Update: From NGPVAN, “NationalField will be offered a la carte, not only bundled as part of a larger package. So same number of choices, just a better product.” Good news for political data services consumers. Update II: NationalField has a video out that discusses the acquisition.
Big news on the Democratic data-driven field organizing front: NGPVAN, long a provider of political data-management/manipulation tools, has bought NationalField, which builds tools for managing field staff and volunteers. From the press release:
NGP VAN, the global leader in technology for Democratic and progressive campaigns and organizations, today announced its acquisition of NationalField, the startup launched out of the 2008 Obama campaign that provides online organizing networks and powerful data dashboards to campaigns and organizations fighting for change.
Here’s why they wanted it:
With a beautiful Facebook-like interface, NationalField allows managers to see real-time data dashboards of key metrics and progress towards goals for everyone in the organization. Organizers can quickly and easily track their own performance, share best practices with peers, and provide front-line feedback to managers up the organizationâ€™s hierarchy. Taken together, the features of NationalField amplify and optimize the efforts of organizers.
Implications? For candidates who use NGPVAN and/or NationalField, better integration of the technologies and (we can assume) even more efficiency in grassroots management and outreach — the kind of work which quite likely put Terry McAuliffe on his way to the Virginia governor’s mansion. For the political/technology industry, it means more consolidation…and possibly, some diminishing of choice in the market, particularly if the new NGPVAN decides to offer NationalField’s services only as part of a larger package. [Note: see update above.]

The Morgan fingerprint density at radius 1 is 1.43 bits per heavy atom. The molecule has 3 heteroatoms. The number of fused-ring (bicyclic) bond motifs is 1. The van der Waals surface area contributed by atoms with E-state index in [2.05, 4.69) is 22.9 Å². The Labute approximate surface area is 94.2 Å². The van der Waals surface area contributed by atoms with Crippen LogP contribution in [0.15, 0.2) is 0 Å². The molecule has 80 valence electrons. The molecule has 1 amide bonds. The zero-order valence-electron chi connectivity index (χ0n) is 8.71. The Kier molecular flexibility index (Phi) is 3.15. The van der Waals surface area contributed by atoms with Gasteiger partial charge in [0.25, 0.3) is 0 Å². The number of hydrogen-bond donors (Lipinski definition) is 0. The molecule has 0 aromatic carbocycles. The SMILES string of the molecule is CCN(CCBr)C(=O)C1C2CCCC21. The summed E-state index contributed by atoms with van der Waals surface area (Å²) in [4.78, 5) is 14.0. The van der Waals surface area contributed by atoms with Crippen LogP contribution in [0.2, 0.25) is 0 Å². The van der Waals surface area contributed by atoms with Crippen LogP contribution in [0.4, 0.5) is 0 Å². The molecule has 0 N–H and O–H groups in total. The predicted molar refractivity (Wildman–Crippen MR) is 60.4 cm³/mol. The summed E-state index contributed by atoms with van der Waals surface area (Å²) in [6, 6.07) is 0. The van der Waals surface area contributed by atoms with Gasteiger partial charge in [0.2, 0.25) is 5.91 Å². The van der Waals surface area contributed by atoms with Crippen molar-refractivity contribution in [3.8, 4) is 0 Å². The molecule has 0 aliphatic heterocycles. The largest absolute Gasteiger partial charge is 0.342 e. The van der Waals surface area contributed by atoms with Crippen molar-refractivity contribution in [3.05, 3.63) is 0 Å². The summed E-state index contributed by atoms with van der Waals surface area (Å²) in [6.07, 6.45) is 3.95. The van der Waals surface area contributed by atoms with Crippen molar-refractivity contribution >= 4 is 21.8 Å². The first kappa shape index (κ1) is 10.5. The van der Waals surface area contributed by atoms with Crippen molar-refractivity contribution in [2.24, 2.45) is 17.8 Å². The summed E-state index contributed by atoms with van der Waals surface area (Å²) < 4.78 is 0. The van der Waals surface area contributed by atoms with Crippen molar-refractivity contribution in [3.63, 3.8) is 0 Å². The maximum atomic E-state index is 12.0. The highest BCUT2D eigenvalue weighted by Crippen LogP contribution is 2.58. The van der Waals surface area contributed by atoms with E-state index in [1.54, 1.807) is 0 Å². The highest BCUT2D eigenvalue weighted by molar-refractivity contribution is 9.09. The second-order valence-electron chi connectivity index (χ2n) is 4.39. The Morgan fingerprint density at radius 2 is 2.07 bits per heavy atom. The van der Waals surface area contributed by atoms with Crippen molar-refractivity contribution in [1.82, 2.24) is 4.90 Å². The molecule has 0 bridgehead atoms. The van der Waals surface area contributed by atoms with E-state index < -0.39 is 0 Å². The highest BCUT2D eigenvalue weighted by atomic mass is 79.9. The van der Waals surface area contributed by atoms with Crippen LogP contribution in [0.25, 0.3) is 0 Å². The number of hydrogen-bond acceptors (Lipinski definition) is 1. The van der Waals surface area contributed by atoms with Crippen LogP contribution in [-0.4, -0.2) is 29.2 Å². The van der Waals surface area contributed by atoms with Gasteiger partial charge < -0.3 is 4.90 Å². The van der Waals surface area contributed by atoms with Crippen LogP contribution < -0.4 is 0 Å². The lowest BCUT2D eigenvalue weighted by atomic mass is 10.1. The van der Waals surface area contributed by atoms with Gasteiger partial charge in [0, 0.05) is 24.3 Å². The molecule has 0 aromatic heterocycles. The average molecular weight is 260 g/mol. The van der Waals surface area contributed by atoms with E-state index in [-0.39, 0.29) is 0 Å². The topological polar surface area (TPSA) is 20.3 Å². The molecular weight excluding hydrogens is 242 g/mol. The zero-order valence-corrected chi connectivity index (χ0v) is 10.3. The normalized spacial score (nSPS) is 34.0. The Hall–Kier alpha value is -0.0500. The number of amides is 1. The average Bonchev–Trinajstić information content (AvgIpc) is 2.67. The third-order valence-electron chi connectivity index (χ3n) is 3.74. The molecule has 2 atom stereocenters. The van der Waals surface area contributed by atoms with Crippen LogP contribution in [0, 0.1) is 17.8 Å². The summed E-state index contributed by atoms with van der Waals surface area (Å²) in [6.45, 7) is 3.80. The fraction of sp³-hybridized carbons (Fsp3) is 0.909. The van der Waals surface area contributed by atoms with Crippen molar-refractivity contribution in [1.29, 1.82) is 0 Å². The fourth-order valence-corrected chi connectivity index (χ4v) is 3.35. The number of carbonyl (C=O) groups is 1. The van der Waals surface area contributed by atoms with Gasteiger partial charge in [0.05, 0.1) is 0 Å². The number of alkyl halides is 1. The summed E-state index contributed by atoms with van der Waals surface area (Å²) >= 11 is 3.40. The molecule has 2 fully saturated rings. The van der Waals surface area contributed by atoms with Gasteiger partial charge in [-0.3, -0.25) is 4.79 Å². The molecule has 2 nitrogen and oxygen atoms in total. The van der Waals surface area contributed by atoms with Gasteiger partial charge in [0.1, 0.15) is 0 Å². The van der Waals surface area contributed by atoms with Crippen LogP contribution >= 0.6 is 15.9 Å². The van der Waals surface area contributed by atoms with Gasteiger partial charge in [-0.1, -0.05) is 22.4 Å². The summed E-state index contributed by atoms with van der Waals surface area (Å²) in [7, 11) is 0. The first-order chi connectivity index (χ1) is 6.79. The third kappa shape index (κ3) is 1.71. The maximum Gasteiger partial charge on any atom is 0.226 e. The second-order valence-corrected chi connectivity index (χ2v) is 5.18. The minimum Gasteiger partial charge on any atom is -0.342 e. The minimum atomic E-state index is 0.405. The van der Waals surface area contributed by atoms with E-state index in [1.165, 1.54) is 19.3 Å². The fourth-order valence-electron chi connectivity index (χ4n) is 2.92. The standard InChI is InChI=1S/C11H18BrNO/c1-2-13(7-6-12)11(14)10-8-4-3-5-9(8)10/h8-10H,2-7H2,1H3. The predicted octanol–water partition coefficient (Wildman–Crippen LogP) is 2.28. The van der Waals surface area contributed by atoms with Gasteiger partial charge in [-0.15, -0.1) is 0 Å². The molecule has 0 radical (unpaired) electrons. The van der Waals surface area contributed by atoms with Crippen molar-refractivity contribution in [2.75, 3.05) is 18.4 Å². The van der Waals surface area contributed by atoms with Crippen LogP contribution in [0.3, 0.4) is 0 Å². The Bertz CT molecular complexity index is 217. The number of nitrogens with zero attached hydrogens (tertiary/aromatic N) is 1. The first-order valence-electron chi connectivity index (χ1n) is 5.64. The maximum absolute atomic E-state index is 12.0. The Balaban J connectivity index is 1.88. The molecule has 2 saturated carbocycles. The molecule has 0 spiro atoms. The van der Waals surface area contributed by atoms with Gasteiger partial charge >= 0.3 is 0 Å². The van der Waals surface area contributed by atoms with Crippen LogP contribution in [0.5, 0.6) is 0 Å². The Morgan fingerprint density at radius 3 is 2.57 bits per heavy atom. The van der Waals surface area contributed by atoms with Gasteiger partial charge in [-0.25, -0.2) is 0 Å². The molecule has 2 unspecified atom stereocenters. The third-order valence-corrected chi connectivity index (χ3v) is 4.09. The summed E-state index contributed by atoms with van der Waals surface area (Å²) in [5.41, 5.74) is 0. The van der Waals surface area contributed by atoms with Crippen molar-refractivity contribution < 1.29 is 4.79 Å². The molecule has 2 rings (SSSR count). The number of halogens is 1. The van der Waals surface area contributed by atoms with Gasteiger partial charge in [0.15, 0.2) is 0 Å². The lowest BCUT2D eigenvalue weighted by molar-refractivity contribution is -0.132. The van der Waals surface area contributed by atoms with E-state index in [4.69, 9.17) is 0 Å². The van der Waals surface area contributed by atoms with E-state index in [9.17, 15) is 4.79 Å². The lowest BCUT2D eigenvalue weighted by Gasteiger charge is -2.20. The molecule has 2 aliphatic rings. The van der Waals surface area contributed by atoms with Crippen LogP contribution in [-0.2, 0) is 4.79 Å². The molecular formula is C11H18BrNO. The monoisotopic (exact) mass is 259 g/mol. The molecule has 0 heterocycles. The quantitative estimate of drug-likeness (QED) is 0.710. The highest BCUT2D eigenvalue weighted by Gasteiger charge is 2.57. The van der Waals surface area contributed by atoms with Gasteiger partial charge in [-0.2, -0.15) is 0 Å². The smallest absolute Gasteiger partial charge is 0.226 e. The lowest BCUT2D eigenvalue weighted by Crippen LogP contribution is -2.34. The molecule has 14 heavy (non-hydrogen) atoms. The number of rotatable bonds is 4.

For NationalField’s founders, of course, it’s a payout — acquisition is the goal for most tech startups, and they’ll also now be joining NGPVAN’s payroll. Interestingly, the last time we discussed NationalField on Epolitics.com was when they were trying to branch out into corporate market a couple of years back. With this new development, they’re obviously firmly in the political space. One more note: it was a conversation with NationalField co-founder Aharron Wasserman that sparked the Epolitics.com article this past summer comparing the Democratic campaign/nonprofit ecosystem with Silicon Valley’s eternal process of “creative destruction.”
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